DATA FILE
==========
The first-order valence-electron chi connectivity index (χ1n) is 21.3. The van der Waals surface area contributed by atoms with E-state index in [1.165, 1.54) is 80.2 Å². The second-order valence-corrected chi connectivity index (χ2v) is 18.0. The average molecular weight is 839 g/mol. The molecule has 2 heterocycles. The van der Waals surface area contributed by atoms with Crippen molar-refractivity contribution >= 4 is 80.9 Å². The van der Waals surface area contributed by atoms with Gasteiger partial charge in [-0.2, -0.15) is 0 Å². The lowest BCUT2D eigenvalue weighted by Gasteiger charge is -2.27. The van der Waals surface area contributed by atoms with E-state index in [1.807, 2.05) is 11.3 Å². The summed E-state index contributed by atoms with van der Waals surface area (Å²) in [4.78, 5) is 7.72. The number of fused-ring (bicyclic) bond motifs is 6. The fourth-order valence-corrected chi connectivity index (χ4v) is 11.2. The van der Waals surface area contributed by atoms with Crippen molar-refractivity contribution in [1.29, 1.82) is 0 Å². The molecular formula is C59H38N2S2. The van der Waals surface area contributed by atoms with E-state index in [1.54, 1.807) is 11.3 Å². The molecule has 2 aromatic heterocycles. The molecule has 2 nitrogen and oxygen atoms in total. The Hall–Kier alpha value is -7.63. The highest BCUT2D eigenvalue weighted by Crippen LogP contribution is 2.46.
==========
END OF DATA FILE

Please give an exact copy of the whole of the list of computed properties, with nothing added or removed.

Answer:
The first-order valence-electron chi connectivity index (χ1n) is 21.3. The van der Waals surface area contributed by atoms with E-state index in [1.165, 1.54) is 80.2 Å². The second-order valence-corrected chi connectivity index (χ2v) is 18.0. The average molecular weight is 839 g/mol. The molecule has 2 heterocycles. The van der Waals surface area contributed by atoms with Crippen molar-refractivity contribution >= 4 is 80.9 Å². The van der Waals surface area contributed by atoms with Gasteiger partial charge in [-0.2, -0.15) is 0 Å². The lowest BCUT2D eigenvalue weighted by Gasteiger charge is -2.27. The van der Waals surface area contributed by atoms with E-state index in [1.807, 2.05) is 11.3 Å². The summed E-state index contributed by atoms with van der Waals surface area (Å²) in [4.78, 5) is 7.72. The number of fused-ring (bicyclic) bond motifs is 6. The fourth-order valence-corrected chi connectivity index (χ4v) is 11.2. The van der Waals surface area contributed by atoms with Crippen molar-refractivity contribution in [1.29, 1.82) is 0 Å². The molecular formula is C59H38N2S2. The van der Waals surface area contributed by atoms with E-state index in [1.54, 1.807) is 11.3 Å². The molecule has 2 aromatic heterocycles. The molecule has 2 nitrogen and oxygen atoms in total. The Hall–Kier alpha value is -7.63. The highest BCUT2D eigenvalue weighted by Crippen LogP contribution is 2.46.